By Alton K. Marsh
You could have stopped the career of Don Lopez, 84, at any point and it would have been a successful one.
If his career had ended as a young man, he would have been known as a World War II fighter ace who challenged a Japanese pilot head-on with no intention of flinching. The Japanese pilot veered just enough to avoid a collision, but his aircraft was destroyed while Lopez was able to limp home, missing part of his wing. Read the “Gallery of Legends” story from AOPA Pilot.
Or you could have said he was an Air Force test pilot.
You could ignore all those things and say he helped plan and open the original Smithsonian National Air and Space Museum in 1972, developing the exhibits and writing many of the information plaques you see there today, going on to help plan and open the museum’s newer wing at Virginia’s Washington Dulles International Airport.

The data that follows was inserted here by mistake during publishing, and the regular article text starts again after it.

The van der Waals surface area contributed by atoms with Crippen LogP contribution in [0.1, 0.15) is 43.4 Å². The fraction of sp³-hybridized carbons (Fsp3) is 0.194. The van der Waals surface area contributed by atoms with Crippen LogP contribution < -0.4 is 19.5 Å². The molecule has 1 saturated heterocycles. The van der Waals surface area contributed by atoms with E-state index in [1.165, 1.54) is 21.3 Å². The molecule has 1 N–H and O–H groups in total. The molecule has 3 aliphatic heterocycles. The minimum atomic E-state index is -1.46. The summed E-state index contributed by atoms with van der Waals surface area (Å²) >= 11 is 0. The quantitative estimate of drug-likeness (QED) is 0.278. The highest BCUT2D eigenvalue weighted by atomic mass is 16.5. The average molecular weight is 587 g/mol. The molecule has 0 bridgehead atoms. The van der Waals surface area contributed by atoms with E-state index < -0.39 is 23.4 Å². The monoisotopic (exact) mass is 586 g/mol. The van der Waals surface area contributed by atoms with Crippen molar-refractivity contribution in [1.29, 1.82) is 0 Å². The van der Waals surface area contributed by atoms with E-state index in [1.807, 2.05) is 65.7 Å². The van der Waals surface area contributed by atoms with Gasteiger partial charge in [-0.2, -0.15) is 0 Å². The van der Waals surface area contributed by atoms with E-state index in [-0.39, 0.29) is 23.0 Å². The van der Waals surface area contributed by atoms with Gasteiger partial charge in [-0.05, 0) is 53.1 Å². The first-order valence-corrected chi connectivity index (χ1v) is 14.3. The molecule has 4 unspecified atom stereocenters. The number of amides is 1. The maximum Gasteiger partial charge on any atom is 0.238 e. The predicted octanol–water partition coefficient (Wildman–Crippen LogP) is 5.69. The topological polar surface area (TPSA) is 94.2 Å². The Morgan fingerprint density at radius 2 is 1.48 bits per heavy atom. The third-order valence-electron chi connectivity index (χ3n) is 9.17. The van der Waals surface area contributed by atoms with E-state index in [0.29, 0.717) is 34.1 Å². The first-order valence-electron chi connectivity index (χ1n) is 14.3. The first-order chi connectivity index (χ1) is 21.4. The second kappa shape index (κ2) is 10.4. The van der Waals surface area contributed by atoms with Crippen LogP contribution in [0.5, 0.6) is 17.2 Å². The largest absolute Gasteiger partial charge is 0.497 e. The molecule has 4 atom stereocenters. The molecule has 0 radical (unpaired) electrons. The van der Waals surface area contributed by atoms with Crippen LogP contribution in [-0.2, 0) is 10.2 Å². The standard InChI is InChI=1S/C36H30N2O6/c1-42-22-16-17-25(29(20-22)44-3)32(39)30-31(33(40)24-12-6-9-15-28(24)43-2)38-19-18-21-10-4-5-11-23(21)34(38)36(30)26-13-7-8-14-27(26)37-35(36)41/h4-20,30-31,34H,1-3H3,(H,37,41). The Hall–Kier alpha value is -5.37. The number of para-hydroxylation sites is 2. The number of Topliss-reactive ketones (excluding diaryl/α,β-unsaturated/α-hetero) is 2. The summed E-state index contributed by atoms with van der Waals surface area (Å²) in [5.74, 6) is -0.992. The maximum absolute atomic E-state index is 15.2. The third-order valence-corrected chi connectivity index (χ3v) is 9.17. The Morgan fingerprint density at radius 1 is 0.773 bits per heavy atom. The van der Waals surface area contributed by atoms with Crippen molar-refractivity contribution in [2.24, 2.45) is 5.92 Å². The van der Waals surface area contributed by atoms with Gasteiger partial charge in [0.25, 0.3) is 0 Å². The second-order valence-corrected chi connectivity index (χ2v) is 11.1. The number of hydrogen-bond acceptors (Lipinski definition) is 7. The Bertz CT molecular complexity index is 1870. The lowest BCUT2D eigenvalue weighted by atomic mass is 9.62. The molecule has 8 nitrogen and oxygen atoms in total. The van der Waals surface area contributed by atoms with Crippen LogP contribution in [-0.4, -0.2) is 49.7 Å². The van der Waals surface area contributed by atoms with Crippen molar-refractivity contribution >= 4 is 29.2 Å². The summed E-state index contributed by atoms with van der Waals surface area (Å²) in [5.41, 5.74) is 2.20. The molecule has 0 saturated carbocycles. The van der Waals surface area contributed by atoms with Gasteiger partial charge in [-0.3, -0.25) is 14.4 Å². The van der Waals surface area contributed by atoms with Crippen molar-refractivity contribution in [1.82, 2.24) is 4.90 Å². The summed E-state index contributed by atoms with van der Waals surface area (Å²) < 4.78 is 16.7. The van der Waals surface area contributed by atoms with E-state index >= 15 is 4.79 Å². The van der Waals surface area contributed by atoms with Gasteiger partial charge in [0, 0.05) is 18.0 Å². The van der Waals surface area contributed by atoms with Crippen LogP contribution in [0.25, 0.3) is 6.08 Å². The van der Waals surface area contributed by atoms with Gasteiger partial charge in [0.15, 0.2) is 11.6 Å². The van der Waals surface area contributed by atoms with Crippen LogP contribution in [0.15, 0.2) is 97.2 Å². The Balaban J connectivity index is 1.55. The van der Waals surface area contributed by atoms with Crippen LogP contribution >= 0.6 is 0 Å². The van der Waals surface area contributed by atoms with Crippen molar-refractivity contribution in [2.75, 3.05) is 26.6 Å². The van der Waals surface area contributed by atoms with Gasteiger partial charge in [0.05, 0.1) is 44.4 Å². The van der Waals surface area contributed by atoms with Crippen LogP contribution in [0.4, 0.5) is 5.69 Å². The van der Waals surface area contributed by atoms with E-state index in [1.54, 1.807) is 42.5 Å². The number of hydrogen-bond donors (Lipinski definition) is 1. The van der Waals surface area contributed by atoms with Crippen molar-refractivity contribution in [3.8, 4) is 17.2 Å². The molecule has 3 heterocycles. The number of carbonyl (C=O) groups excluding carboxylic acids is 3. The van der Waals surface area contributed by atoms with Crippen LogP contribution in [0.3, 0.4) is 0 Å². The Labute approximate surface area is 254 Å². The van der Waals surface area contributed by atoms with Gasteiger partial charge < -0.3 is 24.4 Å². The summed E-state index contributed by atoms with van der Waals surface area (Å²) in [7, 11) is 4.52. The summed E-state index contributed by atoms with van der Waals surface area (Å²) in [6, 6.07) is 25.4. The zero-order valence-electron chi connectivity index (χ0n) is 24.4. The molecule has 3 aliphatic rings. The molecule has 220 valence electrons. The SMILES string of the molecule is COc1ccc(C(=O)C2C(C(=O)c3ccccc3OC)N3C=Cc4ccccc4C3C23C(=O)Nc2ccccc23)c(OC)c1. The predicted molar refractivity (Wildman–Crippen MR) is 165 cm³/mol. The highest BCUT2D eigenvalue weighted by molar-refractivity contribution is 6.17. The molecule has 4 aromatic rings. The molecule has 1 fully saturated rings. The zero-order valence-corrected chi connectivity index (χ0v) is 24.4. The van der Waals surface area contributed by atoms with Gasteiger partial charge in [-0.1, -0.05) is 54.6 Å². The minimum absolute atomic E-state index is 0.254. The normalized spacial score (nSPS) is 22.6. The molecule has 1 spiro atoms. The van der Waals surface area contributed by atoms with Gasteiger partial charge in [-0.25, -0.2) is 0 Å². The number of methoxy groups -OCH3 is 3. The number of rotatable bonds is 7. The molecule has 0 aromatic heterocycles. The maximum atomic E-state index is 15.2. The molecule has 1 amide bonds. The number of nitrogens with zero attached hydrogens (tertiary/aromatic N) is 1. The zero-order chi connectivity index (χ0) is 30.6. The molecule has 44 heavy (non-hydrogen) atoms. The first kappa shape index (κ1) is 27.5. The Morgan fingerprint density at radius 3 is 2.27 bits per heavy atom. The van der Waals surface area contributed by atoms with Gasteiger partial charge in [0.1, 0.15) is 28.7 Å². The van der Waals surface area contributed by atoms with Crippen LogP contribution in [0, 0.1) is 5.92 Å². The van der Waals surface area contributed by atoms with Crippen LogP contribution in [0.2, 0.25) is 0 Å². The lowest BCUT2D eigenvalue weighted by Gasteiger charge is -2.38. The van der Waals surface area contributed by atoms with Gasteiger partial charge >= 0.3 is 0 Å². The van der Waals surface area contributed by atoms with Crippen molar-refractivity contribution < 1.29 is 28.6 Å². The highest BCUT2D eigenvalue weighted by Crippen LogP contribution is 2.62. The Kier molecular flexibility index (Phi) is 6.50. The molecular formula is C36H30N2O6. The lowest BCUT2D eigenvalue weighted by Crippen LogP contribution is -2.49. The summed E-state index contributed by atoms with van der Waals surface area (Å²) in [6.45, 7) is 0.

At the time of his death he was the museum’s deputy director. He left the post in 1990 and went through a series of advisory and retirement-based titles before returning to the position full-time in 1996.
Or you could just point to his role as a systems engineer on the Apollo-Saturn launch vehicle and the Skylab Orbital Workshop. You could say he helped get the country into space and trained the next generation by teaching at the Air Force Academy.
The truth is, he was all those things.
Wednesday, March 5, 2008